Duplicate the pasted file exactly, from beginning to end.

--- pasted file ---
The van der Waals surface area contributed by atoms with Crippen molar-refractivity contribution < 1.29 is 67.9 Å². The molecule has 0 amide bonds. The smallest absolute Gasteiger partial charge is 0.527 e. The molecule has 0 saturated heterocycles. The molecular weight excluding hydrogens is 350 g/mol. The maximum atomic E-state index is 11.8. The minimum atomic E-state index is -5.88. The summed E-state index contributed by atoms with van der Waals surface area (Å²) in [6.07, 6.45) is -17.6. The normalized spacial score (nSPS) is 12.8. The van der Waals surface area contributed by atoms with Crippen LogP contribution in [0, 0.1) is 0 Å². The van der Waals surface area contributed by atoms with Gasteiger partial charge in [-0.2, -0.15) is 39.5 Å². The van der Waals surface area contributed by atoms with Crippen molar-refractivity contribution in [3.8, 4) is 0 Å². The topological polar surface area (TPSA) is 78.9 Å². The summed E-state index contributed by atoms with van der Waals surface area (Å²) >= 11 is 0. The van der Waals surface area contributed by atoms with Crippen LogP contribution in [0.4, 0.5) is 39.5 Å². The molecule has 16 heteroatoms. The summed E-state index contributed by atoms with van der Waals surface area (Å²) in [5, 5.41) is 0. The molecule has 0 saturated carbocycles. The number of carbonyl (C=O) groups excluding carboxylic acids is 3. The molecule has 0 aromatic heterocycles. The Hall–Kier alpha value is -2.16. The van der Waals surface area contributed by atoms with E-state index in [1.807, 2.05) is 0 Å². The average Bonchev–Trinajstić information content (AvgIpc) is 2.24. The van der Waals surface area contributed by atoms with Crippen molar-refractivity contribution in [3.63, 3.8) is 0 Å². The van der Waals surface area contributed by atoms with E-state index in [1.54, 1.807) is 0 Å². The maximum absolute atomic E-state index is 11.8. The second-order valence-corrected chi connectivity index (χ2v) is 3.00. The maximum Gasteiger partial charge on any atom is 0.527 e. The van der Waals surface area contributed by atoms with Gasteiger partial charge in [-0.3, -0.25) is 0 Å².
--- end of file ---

The van der Waals surface area contributed by atoms with Crippen molar-refractivity contribution < 1.29 is 67.9 Å². The molecule has 0 amide bonds. The smallest absolute Gasteiger partial charge is 0.527 e. The molecule has 0 saturated heterocycles. The molecular weight excluding hydrogens is 350 g/mol. The maximum atomic E-state index is 11.8. The minimum atomic E-state index is -5.88. The summed E-state index contributed by atoms with van der Waals surface area (Å²) in [6.07, 6.45) is -17.6. The normalized spacial score (nSPS) is 12.8. The van der Waals surface area contributed by atoms with Crippen LogP contribution in [0, 0.1) is 0 Å². The van der Waals surface area contributed by atoms with Gasteiger partial charge in [-0.2, -0.15) is 39.5 Å². The van der Waals surface area contributed by atoms with Crippen molar-refractivity contribution in [3.8, 4) is 0 Å². The topological polar surface area (TPSA) is 78.9 Å². The summed E-state index contributed by atoms with van der Waals surface area (Å²) >= 11 is 0. The van der Waals surface area contributed by atoms with Crippen LogP contribution in [0.4, 0.5) is 39.5 Å². The molecule has 16 heteroatoms. The summed E-state index contributed by atoms with van der Waals surface area (Å²) in [5, 5.41) is 0. The molecule has 0 saturated carbocycles. The number of carbonyl (C=O) groups excluding carboxylic acids is 3. The molecule has 0 aromatic heterocycles. The Hall–Kier alpha value is -2.16. The van der Waals surface area contributed by atoms with E-state index in [1.807, 2.05) is 0 Å². The average Bonchev–Trinajstić information content (AvgIpc) is 2.24. The van der Waals surface area contributed by atoms with Crippen molar-refractivity contribution in [3.63, 3.8) is 0 Å². The van der Waals surface area contributed by atoms with E-state index in [1.54, 1.807) is 0 Å². The maximum absolute atomic E-state index is 11.8. The second-order valence-corrected chi connectivity index (χ2v) is 3.00. The maximum Gasteiger partial charge on any atom is 0.527 e. The van der Waals surface area contributed by atoms with Gasteiger partial charge in [-0.3, -0.25) is 0 Å².